The U.S. deputy attorney general discussed how many cabinet members would support removing U.S. President Donald Trump from office in 2017, the FBI's former acting director said in an interview airing Sunday.
Andrew McCabe said invoking the 25th Amendment of the U.S. Constitution was raised by Deputy Attorney General Rod Rosenstein after Trump fired FBI director James Comey on May 9, 2017.
"Rod raised the issue and discussed it with me in the context of thinking about how many other cabinet officials might support such an effort," McCabe told CBS's "60 Minutes" news show.
A clip of that part of the interview was run early Sunday on CBS's "Face the Nation" show, the first time McCabe's actual comments on the explosive subject have been aired.
Rosenstein has dismissed reports that he discussed removing Trump from office -- and even pondered wearing a wire to secretly record his conversations with the president -- as a "joke," if indeed he made the comments.
In the interview, McCabe was asked whether Rosenstein seemed intent on "getting rid of the president of the United States one way or another."
"I can't confirm that," he said. "But what I can say is the deputy attorney general was definitely very concerned about the president, about his capacity and about his intent at that point in time."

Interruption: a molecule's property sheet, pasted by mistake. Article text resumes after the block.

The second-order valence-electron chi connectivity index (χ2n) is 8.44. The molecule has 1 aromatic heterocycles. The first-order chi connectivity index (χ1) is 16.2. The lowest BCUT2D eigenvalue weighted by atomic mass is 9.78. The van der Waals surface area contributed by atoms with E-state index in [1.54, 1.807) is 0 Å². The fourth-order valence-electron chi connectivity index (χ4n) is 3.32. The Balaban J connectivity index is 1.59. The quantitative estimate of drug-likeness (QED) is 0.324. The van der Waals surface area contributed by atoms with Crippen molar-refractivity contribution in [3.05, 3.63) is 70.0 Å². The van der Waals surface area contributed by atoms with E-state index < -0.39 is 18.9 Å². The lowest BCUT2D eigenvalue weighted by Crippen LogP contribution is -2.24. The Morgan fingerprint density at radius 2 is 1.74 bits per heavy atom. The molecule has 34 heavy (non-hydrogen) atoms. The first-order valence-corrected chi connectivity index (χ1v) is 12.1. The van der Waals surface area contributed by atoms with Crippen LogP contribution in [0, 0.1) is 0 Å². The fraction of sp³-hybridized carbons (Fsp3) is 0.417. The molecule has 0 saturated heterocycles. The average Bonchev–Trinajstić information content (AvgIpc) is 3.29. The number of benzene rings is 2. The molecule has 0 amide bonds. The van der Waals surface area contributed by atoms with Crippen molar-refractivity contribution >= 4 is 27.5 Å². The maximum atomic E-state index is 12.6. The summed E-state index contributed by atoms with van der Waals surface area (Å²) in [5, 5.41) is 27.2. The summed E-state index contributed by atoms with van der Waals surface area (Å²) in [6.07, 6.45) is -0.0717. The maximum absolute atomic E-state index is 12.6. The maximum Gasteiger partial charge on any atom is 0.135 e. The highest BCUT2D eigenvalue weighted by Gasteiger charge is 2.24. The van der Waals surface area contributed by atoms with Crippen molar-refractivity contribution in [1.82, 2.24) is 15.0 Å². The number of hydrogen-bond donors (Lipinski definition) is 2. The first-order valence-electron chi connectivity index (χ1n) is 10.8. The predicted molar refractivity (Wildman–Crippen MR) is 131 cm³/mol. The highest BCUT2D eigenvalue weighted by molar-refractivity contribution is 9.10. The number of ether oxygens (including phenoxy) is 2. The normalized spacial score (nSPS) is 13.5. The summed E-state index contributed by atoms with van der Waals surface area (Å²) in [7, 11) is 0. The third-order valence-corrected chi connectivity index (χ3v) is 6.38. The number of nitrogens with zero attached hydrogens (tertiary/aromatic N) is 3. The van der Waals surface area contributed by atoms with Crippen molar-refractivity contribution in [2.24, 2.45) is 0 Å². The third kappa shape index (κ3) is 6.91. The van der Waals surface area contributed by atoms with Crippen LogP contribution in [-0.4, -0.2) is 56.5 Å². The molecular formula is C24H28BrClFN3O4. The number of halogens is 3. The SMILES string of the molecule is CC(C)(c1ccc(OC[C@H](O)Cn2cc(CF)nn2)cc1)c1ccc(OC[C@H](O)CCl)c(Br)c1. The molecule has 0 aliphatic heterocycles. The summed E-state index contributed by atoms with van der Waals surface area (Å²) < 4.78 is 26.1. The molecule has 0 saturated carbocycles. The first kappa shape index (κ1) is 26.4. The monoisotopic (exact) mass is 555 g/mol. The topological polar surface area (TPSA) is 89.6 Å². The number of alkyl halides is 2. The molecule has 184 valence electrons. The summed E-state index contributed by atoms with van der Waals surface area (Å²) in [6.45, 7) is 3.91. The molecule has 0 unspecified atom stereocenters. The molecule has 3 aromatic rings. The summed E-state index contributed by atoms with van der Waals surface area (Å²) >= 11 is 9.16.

The president abruptly fired Comey amid tensions over the FBI's investigation into possible links between Trump's 2016 campaign and a covert Russian effort to sway the U.S. election in his favor.
Comey has said that Trump had been pressuring him to publicly declare that he was not a subject of the investigation.
The firing set off alarm bells at the FBI, and McCabe told CBS he scrambled to ensure that the Russia probe was on "absolutely solid ground" so it could not easily be shelved.
He told CBS he did not remember how the 25th Amendment came up in the discussion with Rosenstein.
"It was just another kind of topic that he jumped to in the midst of a wide-ranging conversation," he said.
The 25th Amendment sets out a process for the replacement of the president in the event of death, removal, resignation or incapacitation.
McCabe himself was fired in March 2018 for "lack of candor" in an internal investigation into the FBI's handling of a 2016 probe into Trump's Democratic rival Hillary Clinton.
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